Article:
Python Programming - Python Input and Output

Python Programming – Python Input and Output

In any programming language, an interface plays a very important role. It takes data from the user and displays the output, One of the essential operations performed in Python language is to provide input values to the program and output the data produced by the program to a standard output device (monitor). The output generated is always dependent on the input values that have been provided to the program. The input can be provided to the program statically and dynamically. In static input, the raw data does not change in every run of the program. While in dynamic input, the raw data has a tendency to change in every run of the program.

Python language has predefined functions for reading input and displaying output on the screen. Input can also be provided directly in the program by assigning the values to the variables. Python language provides numerous built-in functions that are readily available to us at Python prompt. Some of the functions like input ( ) and print() are widely used for standard input and output operations, respectively. Firstly, we discuss the output section.


The function print ( ) is used to output data to the standard output device, i.e., on the monitor screen. The output can be generated onto a file also, which we will discuss later. The standard syntax of the print ( ) function is as follows:

print(*objects, sep=’ end=’\n\ file=sys.stdout, flush=False)

In the above, objects are the value(s) to be printed, sep is the separator that is used between the values. It defaults into a space character, the end is printed after printing all the values. It defaults into a new line. The file is the object, where the values are printed and its default value is sys. stdout, i.e., screen. For instance, consider Code 2.22, where 3 print statements are given. We see that the first print statement prints the values of 10 20 30 40, the second print statement displays the values of 10-20-30-40, with the separator -. The third print statement displays the values of 10-20-30-40# with A as the separator and # as the end.

Code: 2,22. Illustration of print ( ) function

>>> print ( 10, 20, 30, 40)
10 20 30 40
>>> print ( 10, 20, 30,40, sep=’-’)
>>> print(10, 20, 30, 40, sep=’A’, end=’#’)

Another way to use the print function for displaying a message on the prompt is as follows:

>>> print (‘ this is an example of displaying output in Python language’)

For displaying the value of a variable the print function is used as shown in Code 2.23.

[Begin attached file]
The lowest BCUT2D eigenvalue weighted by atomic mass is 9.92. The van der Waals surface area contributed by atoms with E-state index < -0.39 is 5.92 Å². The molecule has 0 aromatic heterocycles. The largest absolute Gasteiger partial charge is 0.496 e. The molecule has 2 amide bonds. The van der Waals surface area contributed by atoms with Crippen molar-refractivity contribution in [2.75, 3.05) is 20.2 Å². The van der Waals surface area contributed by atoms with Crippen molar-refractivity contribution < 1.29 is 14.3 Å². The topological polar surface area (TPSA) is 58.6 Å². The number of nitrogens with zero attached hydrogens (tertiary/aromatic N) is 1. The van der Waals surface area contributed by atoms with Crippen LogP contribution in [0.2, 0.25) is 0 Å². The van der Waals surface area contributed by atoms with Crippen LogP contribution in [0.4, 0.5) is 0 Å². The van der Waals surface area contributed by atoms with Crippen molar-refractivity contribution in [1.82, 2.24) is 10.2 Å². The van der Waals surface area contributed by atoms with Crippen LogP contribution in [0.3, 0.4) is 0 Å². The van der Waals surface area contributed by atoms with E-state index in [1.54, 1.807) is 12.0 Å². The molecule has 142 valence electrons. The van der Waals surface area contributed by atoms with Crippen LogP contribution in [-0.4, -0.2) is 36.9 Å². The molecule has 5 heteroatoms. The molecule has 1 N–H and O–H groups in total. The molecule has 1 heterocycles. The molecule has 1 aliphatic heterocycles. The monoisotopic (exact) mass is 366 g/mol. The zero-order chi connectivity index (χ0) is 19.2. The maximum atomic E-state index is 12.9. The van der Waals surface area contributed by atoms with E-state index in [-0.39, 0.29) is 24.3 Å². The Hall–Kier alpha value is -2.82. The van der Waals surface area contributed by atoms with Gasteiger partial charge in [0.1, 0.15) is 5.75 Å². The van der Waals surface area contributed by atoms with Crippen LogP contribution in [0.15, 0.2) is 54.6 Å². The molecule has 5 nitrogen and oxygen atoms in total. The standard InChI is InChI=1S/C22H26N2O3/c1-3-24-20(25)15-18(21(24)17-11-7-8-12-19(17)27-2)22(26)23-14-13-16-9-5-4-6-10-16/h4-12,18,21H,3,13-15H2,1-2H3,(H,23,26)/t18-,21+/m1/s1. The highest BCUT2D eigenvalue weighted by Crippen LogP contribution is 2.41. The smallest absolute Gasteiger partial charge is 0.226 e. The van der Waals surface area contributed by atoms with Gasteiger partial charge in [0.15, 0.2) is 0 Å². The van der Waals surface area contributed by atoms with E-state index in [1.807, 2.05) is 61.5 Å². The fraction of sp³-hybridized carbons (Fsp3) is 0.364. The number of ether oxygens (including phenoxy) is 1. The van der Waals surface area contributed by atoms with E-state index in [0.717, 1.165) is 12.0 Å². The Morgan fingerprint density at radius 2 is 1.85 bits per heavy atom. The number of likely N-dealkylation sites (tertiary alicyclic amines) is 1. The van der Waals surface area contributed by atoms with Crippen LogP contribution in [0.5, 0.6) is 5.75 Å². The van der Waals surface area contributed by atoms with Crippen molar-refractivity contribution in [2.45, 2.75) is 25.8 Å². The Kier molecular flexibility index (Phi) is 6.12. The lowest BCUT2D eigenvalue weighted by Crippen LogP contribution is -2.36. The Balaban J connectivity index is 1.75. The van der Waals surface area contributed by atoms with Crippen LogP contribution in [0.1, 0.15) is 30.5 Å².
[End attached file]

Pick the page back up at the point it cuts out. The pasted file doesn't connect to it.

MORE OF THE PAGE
Code: 2.23.

>>> a=5
>>> print (‘The value of a is ’, a)
The value of a is 5

In the second statement, we can see that space was added between the string (The value of a is) and the value of a variable a. This is the default value of the separator.

Output Formatting

To make the output more attractive formatting is used. This can be done by using the str. format ( ) method. This method is visible to any string object, see Code 2.24.

Code: 2.24,

>>>a= 10;b = 20
>>> print(‘The value of a is {} and b is {}’.format(a,b))
The value of a is 10 and b is 20

In the above code, the curly braces { } are used as placeholders. We can specify the order in which it is printed by using numbers (tuple index) as shown in Code 2.25.

Code: 2,25.

>>>print(‘I eat {0} and {1} in breakfast’.format(‘egg’,’sandwich’))
I eat egg and sandwich in breakfast
>>>print(‘I eat {1} and {0} in breakfast’.format(‘egg’,’sandwich’))
I eat sandwich and egg in breakfast

Another way to format the string is to use keyword arguments as shown in Code 2.26.

Code: 2.26.

>>> print(‘Hello {name}, {greeting}’.format(greeting=’GoodEvening !’,name-Jack’))
Hello Jack, Good Evening!

Alike old sprintf( ) style used in C programming language, we can format the output in Python language also. The % operator is used to accomplish this as shown in Code 2.27.

Code: 2.27.

>>> x = 12.3456789
>>> print(‘The value of x is %3.2f %x)
The value of x is 12.35
>>> print(The value of x is %3.4f %x)
The value of x is 12.3457

The various format symbols available in Python are given in Table 2.3.

Format Symbol


%c Character
%s string conversion via str() prior to formatting
%i signed decimal integer
%d signed decimal integer
%u unsigned decimal integer
%o octal integer
%x hexadecimal integer (lowercase letters)
%X hexadecimal integer (UPPERcase letters)
%e exponential notation (with lowercase ‘e’)
%E exponential notation (with UPPERcase ‘E’)
%f floating-point real number
%g the shorter of %f and %e
%G the shorter of %f and %E


In the above, only static programs are developed in which the values of variables were defined and used in the source code. However, there must be flexibility for the user to provide his own input values at run time rather than hard code (fixed) values. To accomplish this, Python language provides input ( ) function. The syntax of input ( ) function is

input([prompt]) .

where prompt is an optional string that we wish to display on the screen as a message to the user. It is optional. The input ( ) function can be used as shown in, Code 2.28.

Code: 2.28.

>>>num = input(‘Enter a number:’)
Enter a number: 10

Here, we can see that the entered value 10 is a string, not a number. To convert this into a number, we can use int() or float{) functions as shown in Code 2.29.

Code: 2.29.

>>> float(num)

This same operation can be performed using the eval ( ) function. As the name implies, the eval ( ) function also evaluates the expressions, provided the input is a string as shown in Code 2.30.

Code: 2.30.

Traceback (most recent call last):
File “<string>”, line 301, in runcode
File “interactive input>”, line 1, in <module>
ValueError: invalid literal for int() with base 10: ‘2+3’

Python Tutorial

Leave a Reply

Your email address will not be published. Required fields are marked *